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Blackshirts say mistakes, not altitude, laid them low after a strong start in Boulder

Blackshirts say mistakes, not altitude, laid them low after a strong start in Boulder

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'We didn’t finish': Nebraska defense confounded by second-half collapse

The Blackshirts forced Steven Montez to throw 18 passes — 13 complete — for 84 yards in the first half. In the second half, Montez had 291 passing yards and two touchdowns.

BOULDER, Colo. — Ben Stille hurled a green water bottle at a padded wall and shouted an expletive as he stormed off the field.

The usually talkative Cam Taylor-Britt wore a white towel over his head in silence. Chants of “Over rated!” bounced off the concrete ramp from partying Colorado fans moshing at midfield.

Barely two hours earlier, the Nebraska defense was dreaming about extending a first-half shutout another couple of quarters. What happened?

“Tackling killed us toward the end of the game,” NU senior safety Eric Lee said.

Nose tackle and captain Darrion Daniels added: “It was just executing.”

Said linebacker Mohamed Barry: “We didn’t finish.”

Players and coaches trudged out the northwest corner of Folsom Field having only general ideas of how in Coors country the defense let a dominating first 30 minutes turn into another road loss, this one 34-31 in overtime.

But first, the facts. Colorado netted zero rushing yards in the opening half. The Blackshirts forced Steven Montez to throw 18 passes — 13 complete — for 84 yards. Cornerback Lamar Jackson had risen up for a second-quarter interception. The D had its first first-half shutout in three years and NU led 17-0.

“We had them,” Barry said. “We was better than that team.”

Nebraska even forced punts on CU’s first two series of the third quarter. When the Buffs got the ball with 4:06 left in the period, they had 118 total yards.

What followed was an avalanche at the foothills of the Rockies. In the last 19-plus minutes and overtime, the home team gashed NU for 346 more, completing the comeback on a 34-yard James Stefanou field goal in the extra period.

Montez hit Tony Brown on a 26-yard fade for the tying touchdown in the final minute of regulation. Nebraska was bracketing his inside receivers, he said, so he knew he had Brown one-on-one with Jackson on the outside. He made a perfect throw against tight coverage.

“We all kind of just calmed down and started to play outside ourselves,” Montez said. “We just took the coaching we were getting on the sideline and applied it and good things happened.”

Cam Taylor-Britt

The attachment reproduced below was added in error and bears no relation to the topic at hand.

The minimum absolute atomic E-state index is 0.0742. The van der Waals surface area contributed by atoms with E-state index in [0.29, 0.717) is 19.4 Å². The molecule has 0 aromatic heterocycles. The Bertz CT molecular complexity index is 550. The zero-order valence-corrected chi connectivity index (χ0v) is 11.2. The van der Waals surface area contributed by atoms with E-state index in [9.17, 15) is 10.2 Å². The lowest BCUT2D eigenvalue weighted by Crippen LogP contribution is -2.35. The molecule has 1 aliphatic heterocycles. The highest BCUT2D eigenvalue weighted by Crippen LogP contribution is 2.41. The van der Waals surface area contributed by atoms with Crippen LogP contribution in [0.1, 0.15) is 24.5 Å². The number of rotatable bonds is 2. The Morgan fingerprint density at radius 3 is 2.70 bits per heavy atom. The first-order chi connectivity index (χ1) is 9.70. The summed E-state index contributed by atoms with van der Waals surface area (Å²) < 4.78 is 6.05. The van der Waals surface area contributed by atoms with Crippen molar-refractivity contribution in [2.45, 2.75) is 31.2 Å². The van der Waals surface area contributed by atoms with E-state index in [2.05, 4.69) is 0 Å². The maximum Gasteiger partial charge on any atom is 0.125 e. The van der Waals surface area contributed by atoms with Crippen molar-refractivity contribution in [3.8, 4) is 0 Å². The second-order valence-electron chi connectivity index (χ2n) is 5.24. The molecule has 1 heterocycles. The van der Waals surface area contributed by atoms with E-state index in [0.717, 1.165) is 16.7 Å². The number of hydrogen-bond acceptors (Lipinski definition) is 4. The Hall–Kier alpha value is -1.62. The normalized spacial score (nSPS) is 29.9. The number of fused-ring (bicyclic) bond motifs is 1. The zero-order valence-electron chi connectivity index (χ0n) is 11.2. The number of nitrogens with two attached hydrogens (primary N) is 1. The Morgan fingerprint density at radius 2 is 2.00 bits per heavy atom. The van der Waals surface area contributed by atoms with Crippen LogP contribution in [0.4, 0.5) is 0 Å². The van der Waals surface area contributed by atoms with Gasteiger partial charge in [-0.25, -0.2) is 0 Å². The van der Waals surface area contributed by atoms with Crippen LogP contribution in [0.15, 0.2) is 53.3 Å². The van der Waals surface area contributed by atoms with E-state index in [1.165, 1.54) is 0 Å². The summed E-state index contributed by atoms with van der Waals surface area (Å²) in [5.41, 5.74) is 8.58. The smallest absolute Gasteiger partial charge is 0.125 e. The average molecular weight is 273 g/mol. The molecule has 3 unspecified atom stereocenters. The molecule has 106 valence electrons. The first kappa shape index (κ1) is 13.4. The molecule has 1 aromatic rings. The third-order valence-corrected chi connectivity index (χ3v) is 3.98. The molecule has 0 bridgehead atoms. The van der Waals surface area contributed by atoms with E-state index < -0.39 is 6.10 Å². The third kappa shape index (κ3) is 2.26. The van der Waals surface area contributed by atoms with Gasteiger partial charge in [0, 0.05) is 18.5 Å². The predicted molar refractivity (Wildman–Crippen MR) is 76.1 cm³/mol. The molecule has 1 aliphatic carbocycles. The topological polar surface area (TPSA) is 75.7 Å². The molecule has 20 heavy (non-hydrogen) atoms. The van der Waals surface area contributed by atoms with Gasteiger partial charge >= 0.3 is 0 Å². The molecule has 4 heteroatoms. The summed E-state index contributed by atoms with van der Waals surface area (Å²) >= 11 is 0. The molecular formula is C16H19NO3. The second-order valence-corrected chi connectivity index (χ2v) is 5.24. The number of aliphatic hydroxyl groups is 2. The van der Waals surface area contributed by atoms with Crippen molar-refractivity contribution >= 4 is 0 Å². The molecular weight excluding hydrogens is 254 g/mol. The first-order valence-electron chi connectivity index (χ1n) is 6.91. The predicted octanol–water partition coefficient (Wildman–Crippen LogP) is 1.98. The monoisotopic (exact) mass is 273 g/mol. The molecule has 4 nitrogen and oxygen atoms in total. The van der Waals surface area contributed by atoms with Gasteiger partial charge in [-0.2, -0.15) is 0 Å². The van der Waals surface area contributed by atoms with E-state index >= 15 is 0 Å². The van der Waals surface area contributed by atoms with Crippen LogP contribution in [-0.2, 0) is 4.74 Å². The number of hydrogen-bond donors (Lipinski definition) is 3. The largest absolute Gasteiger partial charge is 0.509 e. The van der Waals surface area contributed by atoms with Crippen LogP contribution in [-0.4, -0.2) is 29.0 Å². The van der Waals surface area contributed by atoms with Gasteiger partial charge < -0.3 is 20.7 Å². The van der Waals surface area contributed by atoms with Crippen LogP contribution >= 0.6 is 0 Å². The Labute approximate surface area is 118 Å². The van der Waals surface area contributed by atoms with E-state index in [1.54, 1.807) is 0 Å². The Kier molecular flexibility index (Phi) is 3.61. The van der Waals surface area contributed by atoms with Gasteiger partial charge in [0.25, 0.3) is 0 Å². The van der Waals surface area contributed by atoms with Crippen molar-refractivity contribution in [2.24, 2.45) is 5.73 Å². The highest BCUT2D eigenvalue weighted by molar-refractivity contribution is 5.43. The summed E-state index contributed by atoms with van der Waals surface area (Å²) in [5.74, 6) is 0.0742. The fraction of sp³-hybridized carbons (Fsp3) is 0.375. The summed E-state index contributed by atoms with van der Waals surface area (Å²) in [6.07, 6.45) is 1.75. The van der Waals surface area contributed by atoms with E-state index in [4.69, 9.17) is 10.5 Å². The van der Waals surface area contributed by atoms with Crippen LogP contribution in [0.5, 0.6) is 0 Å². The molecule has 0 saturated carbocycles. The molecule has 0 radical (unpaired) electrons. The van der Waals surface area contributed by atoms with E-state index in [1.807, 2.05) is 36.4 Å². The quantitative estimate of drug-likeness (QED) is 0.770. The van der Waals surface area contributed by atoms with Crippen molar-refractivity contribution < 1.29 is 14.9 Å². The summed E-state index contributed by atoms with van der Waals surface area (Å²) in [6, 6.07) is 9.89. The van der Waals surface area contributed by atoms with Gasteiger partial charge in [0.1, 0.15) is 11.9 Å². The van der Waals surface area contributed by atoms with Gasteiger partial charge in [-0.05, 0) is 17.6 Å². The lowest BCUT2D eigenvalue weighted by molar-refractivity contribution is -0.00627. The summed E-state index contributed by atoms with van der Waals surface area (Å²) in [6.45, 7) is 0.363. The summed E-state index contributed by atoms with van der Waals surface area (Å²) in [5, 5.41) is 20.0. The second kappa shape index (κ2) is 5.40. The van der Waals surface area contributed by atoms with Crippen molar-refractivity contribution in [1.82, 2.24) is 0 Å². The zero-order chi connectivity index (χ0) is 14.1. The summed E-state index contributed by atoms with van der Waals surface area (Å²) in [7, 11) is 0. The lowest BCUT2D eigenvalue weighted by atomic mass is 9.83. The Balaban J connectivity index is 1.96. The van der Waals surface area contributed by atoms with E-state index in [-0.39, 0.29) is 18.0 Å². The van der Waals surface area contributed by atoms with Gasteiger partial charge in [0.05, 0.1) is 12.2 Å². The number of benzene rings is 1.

The usually talkative Cam Taylor-Britt walks off the field with a white towel over his head in silence. “We had them,” NU linebacker Mo Barry said. “We was better than that team.”

Nebraska defenders said the altitude didn’t affect them, but coach Scott Frost and many Colorado players said they saw differently. Missed tackles piled up, never more so than on the Buffs’ first scoring drive that quickly went eight plays and 64 yards. The 96-yard flea-flicker — the longest play from scrimmage in program history — came on a busted coverage when Taylor-Britt let receiver K.D. Nixon get behind him over the middle.

Lee said the future remains bright, especially if players continue to listen to the coaching staff. It might be as simple as learning how to close, Daniels said. Three “ex” plays — ones where NU failed to carry out its plans — led to 21 points.

“I said it before and I’ll say it again: I feel like we were the better team,” Daniels said. “Poor execution, that’s all it was. You can turn on the film and just see that there was plenty of opportunities that we had and we didn’t take them.”

A first road win in the Frost era could have meant the arrival of the Blackshirts, Barry said. Instead, it’s back to getting treatment, back to the film, back to practice in search of consistency.

It’s “the worst possible feeling,” Stille said, because defenders let each other down. Communication breakdowns were killers, especially since everything NU saw from Colorado was on the scouting report.

Still, he said, there is a positive. Walking off the field the way they did will certainly make them more teachable as they find a way to make that first half a full-game occurrence.

“I think if we would have gotten away with this with a win, I think a lot less is learned from it,” Stille said. “I think a lot more guys are going to take a lot more hard look at this just because it was a loss. But we still have everything set out in front of us for the Big Ten West.”